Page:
Community members gather around Queen’s Deli Owner, Chanthorn Yin (Middle) for a big group hug. Photo by Ryan Seng.

On a cloudy September 12, 2019, on the 11th anniversary of Queen’s Deli opening, the beloved Khmer restaurant closed its doors one last time. To celebrate 11 years of success for the White Center restaurant, community members created a closing day event and promoted the event as much as they could in the days leading up to the event. “A lot of people are actually here because they’ve seen posts on social media and they remember and miss her food. So, they’re trying to get their last chance to have her food at this closing day” said Queen’s Deli owner, Chanthorn Yin.

Yin’s cooking career had a humble beginning in the community. Prior to creating Queen’s Deli, Yin spread her well-loved Khmer cuisine through catering at private events. Eventually, thanks to her husband finding the restaurant space for sale, Yin was able to establish Queen’s Deli. Since then, Yin and another employee would spend every day working hard on duties like cooking, cleaning, cashier work and even deliveries. They were also considerate of the customers as they would prepare food for people to come and grab in the morning work rush.

With all of this diligence and care towards the customers, one thing was clear for Yin. “I really enjoy cooking for people. I really enjoy being able to see people enjoy my food and it gives me more energy to cook and cater for folks outside the deli” said Yin. “I’ll sometimes cater for events of 100, 250 or even 600 folks and it doesn’t matter how tired I am. I always have the energy to provide food for my community and my customers.”

As Queen’s Deli got more popular, it would eventually be known for its authentic fresh Khmer food like me ka thang (a Khmer noodle dish), salaw machu krueng (sour soup with beef and pork), and sesame balls. However, Yin’s contributions to the local communities in King County were not unnoticed. On top of handling many restaurant duties, she gave food to people who were not able to pay for it and catered at events for a discounted price. Her catering service and love of cooking helped spread an appreciation of Khmer culture and cuisine to people who otherwise may not have been exposed to either one. Yet, Queen’s Deli could not avoid the fate of the other Khmer restaurants in Washington state.

As the years have passed, more and more Khmer restaurants within the state had closed down. All of them had their own reasons for closing with Queen’s Deli closing so that Yin could take care of her 90-year old mother. However, the end result is that the community has less access to Khmer food. This void of Khmer food has continued to grow. As of September 12, 2019, Queen’s Deli was the last remaining Khmer restaurant in Washington state.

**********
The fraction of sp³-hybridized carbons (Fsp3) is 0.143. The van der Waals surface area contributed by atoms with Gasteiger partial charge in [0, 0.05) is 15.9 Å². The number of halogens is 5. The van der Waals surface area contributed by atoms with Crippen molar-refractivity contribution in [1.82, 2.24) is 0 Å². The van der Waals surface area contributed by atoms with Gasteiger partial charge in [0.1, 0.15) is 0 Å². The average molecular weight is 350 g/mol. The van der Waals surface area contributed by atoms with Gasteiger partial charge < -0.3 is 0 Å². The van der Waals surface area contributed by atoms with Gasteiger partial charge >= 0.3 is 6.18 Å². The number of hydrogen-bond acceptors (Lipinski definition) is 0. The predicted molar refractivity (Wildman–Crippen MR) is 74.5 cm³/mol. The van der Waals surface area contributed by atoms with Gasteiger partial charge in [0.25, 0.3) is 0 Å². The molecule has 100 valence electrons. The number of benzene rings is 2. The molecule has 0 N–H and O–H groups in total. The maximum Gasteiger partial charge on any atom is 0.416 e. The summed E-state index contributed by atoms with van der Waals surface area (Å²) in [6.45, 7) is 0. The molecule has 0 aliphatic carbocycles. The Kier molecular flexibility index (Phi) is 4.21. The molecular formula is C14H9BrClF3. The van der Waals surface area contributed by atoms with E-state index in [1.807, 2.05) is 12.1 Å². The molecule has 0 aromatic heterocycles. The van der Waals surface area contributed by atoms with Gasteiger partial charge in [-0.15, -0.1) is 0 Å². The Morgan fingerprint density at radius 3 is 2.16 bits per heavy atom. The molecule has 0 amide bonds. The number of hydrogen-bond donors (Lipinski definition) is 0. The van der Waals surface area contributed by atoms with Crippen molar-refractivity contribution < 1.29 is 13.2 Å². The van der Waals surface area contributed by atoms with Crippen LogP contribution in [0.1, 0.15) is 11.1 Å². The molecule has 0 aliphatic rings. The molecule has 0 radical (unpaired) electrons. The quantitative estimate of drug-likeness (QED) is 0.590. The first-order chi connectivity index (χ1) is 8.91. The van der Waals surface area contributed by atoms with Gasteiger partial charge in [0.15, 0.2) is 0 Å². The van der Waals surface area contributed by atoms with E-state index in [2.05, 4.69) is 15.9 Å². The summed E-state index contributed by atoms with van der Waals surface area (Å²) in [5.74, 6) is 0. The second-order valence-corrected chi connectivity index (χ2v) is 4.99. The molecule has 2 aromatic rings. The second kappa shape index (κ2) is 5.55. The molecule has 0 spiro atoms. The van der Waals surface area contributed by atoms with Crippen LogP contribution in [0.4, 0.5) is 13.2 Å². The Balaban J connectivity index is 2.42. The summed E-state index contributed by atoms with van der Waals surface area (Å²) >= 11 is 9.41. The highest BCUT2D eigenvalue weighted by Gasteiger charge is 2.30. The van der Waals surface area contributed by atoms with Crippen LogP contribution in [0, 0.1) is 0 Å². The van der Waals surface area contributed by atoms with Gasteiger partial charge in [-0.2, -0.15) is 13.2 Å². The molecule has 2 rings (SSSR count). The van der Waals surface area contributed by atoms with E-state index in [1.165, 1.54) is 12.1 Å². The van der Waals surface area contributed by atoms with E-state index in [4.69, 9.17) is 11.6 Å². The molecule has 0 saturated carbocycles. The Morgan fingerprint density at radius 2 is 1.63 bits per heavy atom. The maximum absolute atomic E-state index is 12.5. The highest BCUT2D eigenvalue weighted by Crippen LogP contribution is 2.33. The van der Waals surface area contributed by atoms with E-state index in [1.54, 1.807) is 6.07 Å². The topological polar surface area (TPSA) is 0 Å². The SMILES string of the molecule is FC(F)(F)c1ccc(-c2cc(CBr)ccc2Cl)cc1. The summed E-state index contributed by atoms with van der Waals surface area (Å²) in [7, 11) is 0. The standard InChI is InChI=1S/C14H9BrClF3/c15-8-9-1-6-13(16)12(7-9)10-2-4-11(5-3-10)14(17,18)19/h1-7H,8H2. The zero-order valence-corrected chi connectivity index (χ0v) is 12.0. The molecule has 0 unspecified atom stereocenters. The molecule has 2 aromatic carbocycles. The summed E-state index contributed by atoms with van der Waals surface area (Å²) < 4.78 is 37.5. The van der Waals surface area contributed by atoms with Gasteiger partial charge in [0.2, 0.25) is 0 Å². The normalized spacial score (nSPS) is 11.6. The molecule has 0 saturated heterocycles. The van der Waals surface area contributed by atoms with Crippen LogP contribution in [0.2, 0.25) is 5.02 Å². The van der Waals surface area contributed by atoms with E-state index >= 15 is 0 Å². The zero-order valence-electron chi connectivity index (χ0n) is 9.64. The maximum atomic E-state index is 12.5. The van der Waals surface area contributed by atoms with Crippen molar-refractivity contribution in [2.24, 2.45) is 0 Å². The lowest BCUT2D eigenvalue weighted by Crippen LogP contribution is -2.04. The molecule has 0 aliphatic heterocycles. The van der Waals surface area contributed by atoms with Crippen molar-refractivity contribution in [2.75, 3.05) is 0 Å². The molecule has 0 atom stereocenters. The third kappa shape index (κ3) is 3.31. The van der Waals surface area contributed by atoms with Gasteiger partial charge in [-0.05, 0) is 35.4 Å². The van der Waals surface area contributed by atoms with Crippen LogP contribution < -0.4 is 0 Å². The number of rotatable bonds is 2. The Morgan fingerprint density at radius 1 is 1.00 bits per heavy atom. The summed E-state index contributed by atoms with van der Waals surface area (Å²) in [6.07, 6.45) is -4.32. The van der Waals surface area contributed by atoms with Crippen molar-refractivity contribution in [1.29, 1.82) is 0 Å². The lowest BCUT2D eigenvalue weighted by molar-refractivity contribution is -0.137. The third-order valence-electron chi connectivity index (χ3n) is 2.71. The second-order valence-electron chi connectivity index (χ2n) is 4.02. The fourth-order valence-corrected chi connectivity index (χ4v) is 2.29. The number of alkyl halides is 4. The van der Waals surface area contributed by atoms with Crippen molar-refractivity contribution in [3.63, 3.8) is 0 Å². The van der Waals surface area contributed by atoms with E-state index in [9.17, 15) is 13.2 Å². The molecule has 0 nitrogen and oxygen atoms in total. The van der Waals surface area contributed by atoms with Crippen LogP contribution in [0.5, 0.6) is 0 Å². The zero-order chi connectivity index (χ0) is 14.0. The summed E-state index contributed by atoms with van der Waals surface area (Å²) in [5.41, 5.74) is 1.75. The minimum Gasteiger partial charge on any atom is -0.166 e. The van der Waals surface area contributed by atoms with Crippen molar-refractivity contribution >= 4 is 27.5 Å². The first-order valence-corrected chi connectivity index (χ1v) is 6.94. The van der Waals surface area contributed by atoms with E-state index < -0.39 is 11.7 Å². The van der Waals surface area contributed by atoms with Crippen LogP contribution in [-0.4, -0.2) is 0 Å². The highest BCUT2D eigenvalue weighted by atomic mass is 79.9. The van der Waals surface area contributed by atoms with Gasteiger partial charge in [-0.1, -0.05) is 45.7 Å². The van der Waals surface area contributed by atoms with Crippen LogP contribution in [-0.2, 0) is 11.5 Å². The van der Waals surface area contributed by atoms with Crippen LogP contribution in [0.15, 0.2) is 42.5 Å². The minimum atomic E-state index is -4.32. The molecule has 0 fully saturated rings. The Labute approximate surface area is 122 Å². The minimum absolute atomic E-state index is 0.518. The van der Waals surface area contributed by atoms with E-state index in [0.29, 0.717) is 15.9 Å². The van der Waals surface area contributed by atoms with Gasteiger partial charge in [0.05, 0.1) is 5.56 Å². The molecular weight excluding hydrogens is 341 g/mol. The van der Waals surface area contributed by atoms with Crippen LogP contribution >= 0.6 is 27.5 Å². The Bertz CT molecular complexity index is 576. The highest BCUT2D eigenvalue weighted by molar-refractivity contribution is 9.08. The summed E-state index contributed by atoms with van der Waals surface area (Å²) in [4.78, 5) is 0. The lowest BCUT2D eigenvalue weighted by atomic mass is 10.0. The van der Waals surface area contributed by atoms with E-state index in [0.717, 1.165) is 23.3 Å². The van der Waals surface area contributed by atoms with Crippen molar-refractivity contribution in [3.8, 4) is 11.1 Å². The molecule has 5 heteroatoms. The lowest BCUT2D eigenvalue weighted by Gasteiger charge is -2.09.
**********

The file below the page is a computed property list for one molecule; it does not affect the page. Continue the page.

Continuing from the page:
Organizer for the closing day event, Prenz Sa-Ngoun (left), talks about his gratitude to the owner, Chanthorn Yin (right), and Queen’s Deli. Photo by Ryan Seng.

However, upon realizing this, prominent community member and organizer for the closing day event, Prenz Sa-Ngoun, quickly mobilized the community in the week leading up to Queen’s Deli closing down. “Because I personally enjoy Khmer food and it was just really sad for me to see her go, I wanted to do as much as I can since it didn’t seem like she was getting as much support. I wanted to do as much as I could to be able to bring the community together by first, notifying the community. If I wasn’t notified last minute like that, there was probably a whole bunch of other people who weren’t notified as well,” said Sa-Ngoun.

With a quick social media push from Sa-Ngoun and other community members, dozens had shown up throughout the day of September 12 to show their support for Yin and Queen’s Deli. Some community members volunteered to help handle deliveries and cleaning while others handled cashier work and running tables. Toward the evening, these community members and customers of Queen’s Deli chose to voice their support for the restaurant. “I’m extremely grateful for her to allow me to volunteer my time here, I want to pay much gratitude to her and make sure that not only I, but the community supports her transition from Queen’s Deli. I appreciate Queen’s Deli and the owners a lot for being able to provide authentic Khmer food for the past 11 years. I think that Queen’s deli and the surrounding markets are the heart of Khmer culture for the Khmer community in Washington state,” said Sa-Ngoun.

Although part of the heart of the Khmer community is now gone with Queen’s Deli’s closure, Yin made sure that the Khmer food that the community loves would be available in the future. At some point next year, a new Khmer restaurant, called Khmer Apsara, will open up and carry a bit of the legacy of Queen’s Deli. “I don’t want the richness of the Khmer food to be forgotten,” said Yin. “So before I sold the business, I made sure that I sold the business to someone Khmer to make sure that Khmer food will still be standing within the state of Washington.”

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